But yes, your general point is quite correct. It was desired by the spammers because without it any one state could have crafted a more restrictive law. With it, they can claim to be operating under the federal rules and that those trump the state requirements.

      I'd make it a requirement that the company address (physical, not PO boxes) be included in every spam, as well as a phone number. The headers must be real. If any part of the spam is faked (IP addresses, from field, or such, as well as the contact information must be accurate for at least 30 days after the spam is sent), then prosecure them for fraud and illegal access of a computer. If some woman getting on myspace uses a fake name and gets convicted, so should spammers using false headers.
  • Spammers know they won't likely be caught. And, if they're caught then the punishment won't be harsh.

    Put a few in a federal PYITA prison. Put some heads on pikes outside the city walls. Send in some Navy Seals and install Vista on their machines. Do whatever it takes! :-)

  • What went wrong? (Score:3, Informative)

    by Toonol (1057698) on Tuesday December 16, 2008 @08:14PM (#26139851)
    In fairness, nobody with any amount of knowledge expected it to have any impact. It's not really accurate to say it 'went wrong' when most of us never expected it to work in the first place.
  • Another example of why legislators shouldn't attempt solve problems that should be left to engineers.

    • by gad_zuki! (70830)

      To be fair, it was naive engineers who gave us SMTP to begin with. Accept any message without authentication? Craziness.

      Of course this is all in hindsight.

      I dont really see much spam, at this point domainkeys, reverse dns, filtering, etc have done a good job of keeping it out of the inbox, but its the bandwidth and server resources thats a problem. How can you stop people from using bandwidth without getting into some kind of national firewall (see china) or issues of censorship or even blocking entire cou

      • Re: (Score:3, Interesting)

        by kwabbles (259554)

        I know others have said this and it's been argued before, but SMTP as it is right now should be dead. A new protocol should replace it. Yes yes, I know what a huge Herculean feat that would be - but if you look at the effort and $$ the world has collectively dumped into spam control up until this point, to me it just makes sense to start over and gradually replace the old protocol. I'm in the same boat as you, as well as my users... hardly any spam makes it to the inbox, but the damned maintenance on per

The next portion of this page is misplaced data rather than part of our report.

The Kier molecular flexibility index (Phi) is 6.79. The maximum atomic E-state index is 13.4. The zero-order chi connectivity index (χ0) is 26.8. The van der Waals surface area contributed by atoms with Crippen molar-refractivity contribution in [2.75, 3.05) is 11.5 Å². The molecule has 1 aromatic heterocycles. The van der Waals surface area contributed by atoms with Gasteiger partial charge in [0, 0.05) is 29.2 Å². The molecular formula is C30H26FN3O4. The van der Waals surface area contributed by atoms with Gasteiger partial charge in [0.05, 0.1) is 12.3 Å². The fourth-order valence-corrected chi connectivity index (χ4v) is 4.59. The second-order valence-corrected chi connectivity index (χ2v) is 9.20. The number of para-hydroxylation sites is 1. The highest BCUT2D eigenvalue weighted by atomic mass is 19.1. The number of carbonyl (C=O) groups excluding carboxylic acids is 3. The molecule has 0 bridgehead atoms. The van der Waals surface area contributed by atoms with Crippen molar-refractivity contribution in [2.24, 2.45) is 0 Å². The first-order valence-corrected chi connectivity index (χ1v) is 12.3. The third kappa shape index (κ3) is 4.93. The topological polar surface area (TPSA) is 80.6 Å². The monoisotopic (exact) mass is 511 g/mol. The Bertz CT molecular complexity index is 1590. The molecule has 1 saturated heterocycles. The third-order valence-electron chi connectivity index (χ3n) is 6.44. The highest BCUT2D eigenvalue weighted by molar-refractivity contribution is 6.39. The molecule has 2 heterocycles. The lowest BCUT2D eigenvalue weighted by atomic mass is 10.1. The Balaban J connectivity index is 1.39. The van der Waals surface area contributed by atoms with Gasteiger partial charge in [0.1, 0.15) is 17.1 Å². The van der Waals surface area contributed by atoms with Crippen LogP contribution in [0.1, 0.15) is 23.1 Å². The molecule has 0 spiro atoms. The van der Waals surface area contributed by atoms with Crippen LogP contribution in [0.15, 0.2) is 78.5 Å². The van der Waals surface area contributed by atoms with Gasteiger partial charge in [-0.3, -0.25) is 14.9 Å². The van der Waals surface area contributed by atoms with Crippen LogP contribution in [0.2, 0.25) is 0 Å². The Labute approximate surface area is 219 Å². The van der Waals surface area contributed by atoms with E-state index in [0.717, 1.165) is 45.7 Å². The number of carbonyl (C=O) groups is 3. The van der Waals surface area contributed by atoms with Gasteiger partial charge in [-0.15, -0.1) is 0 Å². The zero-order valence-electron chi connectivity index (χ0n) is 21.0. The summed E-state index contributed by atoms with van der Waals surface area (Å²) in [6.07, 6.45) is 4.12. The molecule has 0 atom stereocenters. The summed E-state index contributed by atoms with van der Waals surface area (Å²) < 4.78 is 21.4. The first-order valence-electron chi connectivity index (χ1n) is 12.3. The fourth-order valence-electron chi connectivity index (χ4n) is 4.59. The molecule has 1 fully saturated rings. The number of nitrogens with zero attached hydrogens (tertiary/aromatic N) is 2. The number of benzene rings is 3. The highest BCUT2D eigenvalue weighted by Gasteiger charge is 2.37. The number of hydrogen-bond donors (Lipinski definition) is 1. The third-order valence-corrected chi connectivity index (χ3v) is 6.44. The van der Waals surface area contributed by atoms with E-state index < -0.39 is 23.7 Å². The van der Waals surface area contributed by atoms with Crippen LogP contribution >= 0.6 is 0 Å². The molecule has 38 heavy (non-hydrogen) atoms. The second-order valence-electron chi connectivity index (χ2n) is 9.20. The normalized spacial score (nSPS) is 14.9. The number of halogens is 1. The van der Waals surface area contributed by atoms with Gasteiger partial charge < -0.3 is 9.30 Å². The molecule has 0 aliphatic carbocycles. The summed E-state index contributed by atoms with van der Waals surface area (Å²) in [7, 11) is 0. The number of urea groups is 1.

• by fermion (181285) on Tuesday December 16, 2008 @08:19PM (#26139899) Homepage Journal
    I receive very little spam. Maybe 20%. That is hardly 97%. So where is it.

    I know where it is, and why it is still a problem. It is not in my email box, or the email box of most people. It is in the spam filters of our email providers. And that is the problem. I don't see it so I don't care. Sure, it may increase my cost to get online, but by how much. DSL is dirt cheap to what I was paying 10 years ago, and at better bandwidth. So what do I care? I don't see it, the problem is solved. And I can delete the 5 messages of spam that get through.

    So out of sight, out mind, right? Wrong. I also know for the average person, and for the average spammer, those five messages per person that gets through can mean huge amounts of money. Even if nothing is bought, the way that mail clients are set up and vulnerabilities in the mail and web clients can make the spammer money. For instance, most clients now render HTML and load images automatically. Apple still refuses to set an option in mail.app to turn off HTML permanently, though it does allow one to not load images. Still, most people load images, which registers as a hit on some scam web site and registers the email as valid. Rendering the HTML can allow viruses on the receivers machine. And even the semi legitimate spammer still has hope that someone will buy a product.